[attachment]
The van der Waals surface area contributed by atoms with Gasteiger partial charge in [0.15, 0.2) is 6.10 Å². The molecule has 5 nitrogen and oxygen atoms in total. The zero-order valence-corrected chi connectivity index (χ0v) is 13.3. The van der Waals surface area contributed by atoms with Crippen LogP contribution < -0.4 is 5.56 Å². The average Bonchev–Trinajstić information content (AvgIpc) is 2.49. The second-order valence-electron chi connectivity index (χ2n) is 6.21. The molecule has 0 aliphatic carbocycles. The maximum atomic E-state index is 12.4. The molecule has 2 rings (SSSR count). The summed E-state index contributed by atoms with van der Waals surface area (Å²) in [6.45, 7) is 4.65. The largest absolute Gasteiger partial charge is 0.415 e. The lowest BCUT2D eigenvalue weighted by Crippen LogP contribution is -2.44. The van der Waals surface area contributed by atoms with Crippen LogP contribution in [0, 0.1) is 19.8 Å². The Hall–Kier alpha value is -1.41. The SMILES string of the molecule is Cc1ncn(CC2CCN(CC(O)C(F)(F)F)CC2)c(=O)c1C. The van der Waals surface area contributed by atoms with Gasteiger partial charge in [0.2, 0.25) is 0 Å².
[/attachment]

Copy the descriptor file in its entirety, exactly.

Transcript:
The van der Waals surface area contributed by atoms with Gasteiger partial charge in [0.15, 0.2) is 6.10 Å². The molecule has 5 nitrogen and oxygen atoms in total. The zero-order valence-corrected chi connectivity index (χ0v) is 13.3. The van der Waals surface area contributed by atoms with Crippen LogP contribution < -0.4 is 5.56 Å². The average Bonchev–Trinajstić information content (AvgIpc) is 2.49. The second-order valence-electron chi connectivity index (χ2n) is 6.21. The molecule has 0 aliphatic carbocycles. The maximum atomic E-state index is 12.4. The molecule has 2 rings (SSSR count). The summed E-state index contributed by atoms with van der Waals surface area (Å²) in [6.45, 7) is 4.65. The largest absolute Gasteiger partial charge is 0.415 e. The lowest BCUT2D eigenvalue weighted by Crippen LogP contribution is -2.44. The van der Waals surface area contributed by atoms with Crippen LogP contribution in [0, 0.1) is 19.8 Å². The Hall–Kier alpha value is -1.41. The SMILES string of the molecule is Cc1ncn(CC2CCN(CC(O)C(F)(F)F)CC2)c(=O)c1C. The van der Waals surface area contributed by atoms with Gasteiger partial charge in [0.2, 0.25) is 0 Å².